When it comes to female engineers in tech, Pinterest engineer Tracy Chou says “the actual numbers I’ve seen and experienced in industry are far lower than anybody is willing to admit.” She’s backing that up by sharing those numbers on a public Google spreadsheet.
There are no giant companies such as Googles or Facebooks on the list — and remember, the big companies have fought efforts to publicly disclose race and gender statistics — but there is data for some well-known companies including Mozilla, Reddit, Activision, Qualcomm and more.
In a post on Medium, Chou writes: “While companies do talk about their initiatives to make the work environment more female-friendly, or to encourage more women to go into or stay in computing, there’s no way of judging whether they’re successful or worth mimicking, because there are no success metrics attached to any of them.”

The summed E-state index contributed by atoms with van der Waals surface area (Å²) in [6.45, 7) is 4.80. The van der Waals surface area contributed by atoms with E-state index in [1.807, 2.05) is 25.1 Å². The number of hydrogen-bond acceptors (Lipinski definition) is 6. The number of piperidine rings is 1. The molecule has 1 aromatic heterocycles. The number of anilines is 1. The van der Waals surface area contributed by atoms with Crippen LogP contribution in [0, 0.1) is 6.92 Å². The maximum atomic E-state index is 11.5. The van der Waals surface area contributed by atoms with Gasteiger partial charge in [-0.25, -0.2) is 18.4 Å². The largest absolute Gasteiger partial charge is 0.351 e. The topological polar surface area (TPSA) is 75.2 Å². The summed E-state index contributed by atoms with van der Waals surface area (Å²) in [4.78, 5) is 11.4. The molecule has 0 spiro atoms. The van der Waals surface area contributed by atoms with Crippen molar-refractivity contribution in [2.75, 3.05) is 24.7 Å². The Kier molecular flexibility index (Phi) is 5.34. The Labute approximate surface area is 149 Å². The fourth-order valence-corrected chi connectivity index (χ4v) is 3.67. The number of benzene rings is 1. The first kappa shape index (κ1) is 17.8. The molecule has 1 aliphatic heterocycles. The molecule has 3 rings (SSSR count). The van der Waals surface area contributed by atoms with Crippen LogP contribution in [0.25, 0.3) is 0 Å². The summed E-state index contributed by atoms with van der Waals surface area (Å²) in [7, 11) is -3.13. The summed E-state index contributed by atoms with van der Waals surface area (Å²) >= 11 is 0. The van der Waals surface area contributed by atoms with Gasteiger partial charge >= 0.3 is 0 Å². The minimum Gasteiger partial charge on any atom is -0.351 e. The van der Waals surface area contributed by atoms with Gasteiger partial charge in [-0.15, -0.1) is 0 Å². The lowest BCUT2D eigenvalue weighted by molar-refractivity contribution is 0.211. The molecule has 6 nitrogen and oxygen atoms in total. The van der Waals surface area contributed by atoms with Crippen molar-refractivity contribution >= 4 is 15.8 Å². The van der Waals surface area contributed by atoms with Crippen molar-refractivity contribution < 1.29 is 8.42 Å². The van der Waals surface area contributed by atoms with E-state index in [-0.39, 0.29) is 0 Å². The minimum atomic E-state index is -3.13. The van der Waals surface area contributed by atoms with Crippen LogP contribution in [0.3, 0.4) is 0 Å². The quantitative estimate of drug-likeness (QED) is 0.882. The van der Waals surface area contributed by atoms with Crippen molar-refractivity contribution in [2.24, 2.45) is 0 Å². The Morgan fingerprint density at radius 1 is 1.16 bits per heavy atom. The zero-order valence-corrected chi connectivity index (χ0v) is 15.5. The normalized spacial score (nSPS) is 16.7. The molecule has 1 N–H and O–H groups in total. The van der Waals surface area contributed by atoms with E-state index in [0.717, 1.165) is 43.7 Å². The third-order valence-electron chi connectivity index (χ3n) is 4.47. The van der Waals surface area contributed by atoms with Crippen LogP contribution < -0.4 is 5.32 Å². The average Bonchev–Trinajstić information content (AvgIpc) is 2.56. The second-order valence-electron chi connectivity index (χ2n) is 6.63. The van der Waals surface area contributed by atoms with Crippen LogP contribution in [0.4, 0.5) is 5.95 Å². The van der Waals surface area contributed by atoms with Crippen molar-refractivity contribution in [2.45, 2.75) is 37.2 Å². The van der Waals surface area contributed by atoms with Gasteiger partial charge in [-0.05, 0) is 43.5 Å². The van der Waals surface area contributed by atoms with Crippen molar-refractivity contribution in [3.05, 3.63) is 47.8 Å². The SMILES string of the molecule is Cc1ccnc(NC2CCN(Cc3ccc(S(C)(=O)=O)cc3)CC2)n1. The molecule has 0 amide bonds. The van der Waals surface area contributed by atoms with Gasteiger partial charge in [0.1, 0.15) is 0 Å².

So she collected her own. The data includes information submitted by other tech workers, which she is soliciting. Some notable numbers: On average, 12.6 percent of engineers — those “who are writing or architecting software,” and are employed full time — in tech companies are female. Well-known companies that have numbers that are above the average include Pinterest (13.33 percent, or 14 out of 105 engineers), Khan Academy (25 percent) and Medium (23.81 percent). some of those with numbers below the average: Mozilla (8.6 percent), Yahoo-owned Flickr (9.52 percent) and Activision (3.33 percent).
How to solve the problem of the tech industry’s dearth of female engineers? In her post, Chou says transparency is a start: “As an engineer and someone who’s had ‘data-driven design’ browbeaten into me by Silicon Valley, I can’t imagine trying to solve a problem where the real metrics, the ones we’re setting our goals against, are obfuscated.”
(HT to Quartz)
Photo: Marissa Mayer is a famous female software engineer in the tech industry, but many lament the shortage of other women in the field. (NBC/Associated Press archives)